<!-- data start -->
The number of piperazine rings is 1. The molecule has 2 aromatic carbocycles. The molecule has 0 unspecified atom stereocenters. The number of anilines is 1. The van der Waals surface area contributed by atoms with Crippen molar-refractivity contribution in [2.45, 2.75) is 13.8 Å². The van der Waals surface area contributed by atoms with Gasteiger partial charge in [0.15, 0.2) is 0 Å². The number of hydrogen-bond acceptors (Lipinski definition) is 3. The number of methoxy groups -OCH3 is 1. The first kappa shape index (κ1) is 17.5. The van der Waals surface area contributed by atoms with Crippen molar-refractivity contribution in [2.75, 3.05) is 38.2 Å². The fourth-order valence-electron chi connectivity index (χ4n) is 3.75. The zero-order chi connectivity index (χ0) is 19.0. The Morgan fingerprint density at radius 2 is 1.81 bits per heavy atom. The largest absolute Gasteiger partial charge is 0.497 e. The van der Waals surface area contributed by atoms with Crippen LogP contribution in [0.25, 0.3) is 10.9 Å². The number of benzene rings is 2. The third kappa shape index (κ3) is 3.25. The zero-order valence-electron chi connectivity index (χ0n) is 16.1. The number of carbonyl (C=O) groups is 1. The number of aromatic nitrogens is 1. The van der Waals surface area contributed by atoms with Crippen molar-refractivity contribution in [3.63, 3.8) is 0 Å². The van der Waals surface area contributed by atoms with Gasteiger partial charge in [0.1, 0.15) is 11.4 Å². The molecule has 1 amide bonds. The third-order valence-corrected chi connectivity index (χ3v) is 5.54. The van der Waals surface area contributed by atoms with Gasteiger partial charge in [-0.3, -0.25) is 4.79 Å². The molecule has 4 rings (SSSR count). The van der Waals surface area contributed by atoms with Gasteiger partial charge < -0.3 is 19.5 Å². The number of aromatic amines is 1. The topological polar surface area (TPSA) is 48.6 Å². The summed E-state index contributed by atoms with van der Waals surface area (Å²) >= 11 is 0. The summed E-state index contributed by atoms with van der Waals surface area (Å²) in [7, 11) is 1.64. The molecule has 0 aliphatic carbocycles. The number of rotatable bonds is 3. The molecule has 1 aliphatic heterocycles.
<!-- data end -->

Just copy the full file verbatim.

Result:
The number of piperazine rings is 1. The molecule has 2 aromatic carbocycles. The molecule has 0 unspecified atom stereocenters. The number of anilines is 1. The van der Waals surface area contributed by atoms with Crippen molar-refractivity contribution in [2.45, 2.75) is 13.8 Å². The van der Waals surface area contributed by atoms with Gasteiger partial charge in [0.15, 0.2) is 0 Å². The number of hydrogen-bond acceptors (Lipinski definition) is 3. The number of methoxy groups -OCH3 is 1. The first kappa shape index (κ1) is 17.5. The van der Waals surface area contributed by atoms with Crippen molar-refractivity contribution in [2.75, 3.05) is 38.2 Å². The fourth-order valence-electron chi connectivity index (χ4n) is 3.75. The zero-order chi connectivity index (χ0) is 19.0. The Morgan fingerprint density at radius 2 is 1.81 bits per heavy atom. The largest absolute Gasteiger partial charge is 0.497 e. The van der Waals surface area contributed by atoms with Crippen LogP contribution in [0.25, 0.3) is 10.9 Å². The number of benzene rings is 2. The third kappa shape index (κ3) is 3.25. The zero-order valence-electron chi connectivity index (χ0n) is 16.1. The number of carbonyl (C=O) groups is 1. The number of aromatic nitrogens is 1. The van der Waals surface area contributed by atoms with Crippen molar-refractivity contribution in [3.63, 3.8) is 0 Å². The van der Waals surface area contributed by atoms with Gasteiger partial charge in [0.1, 0.15) is 11.4 Å². The molecule has 1 amide bonds. The third-order valence-corrected chi connectivity index (χ3v) is 5.54. The van der Waals surface area contributed by atoms with Gasteiger partial charge in [-0.3, -0.25) is 4.79 Å². The molecule has 4 rings (SSSR count). The van der Waals surface area contributed by atoms with Gasteiger partial charge < -0.3 is 19.5 Å². The number of aromatic amines is 1. The topological polar surface area (TPSA) is 48.6 Å². The summed E-state index contributed by atoms with van der Waals surface area (Å²) >= 11 is 0. The summed E-state index contributed by atoms with van der Waals surface area (Å²) in [7, 11) is 1.64. The molecule has 0 aliphatic carbocycles. The number of rotatable bonds is 3. The molecule has 1 aliphatic heterocycles.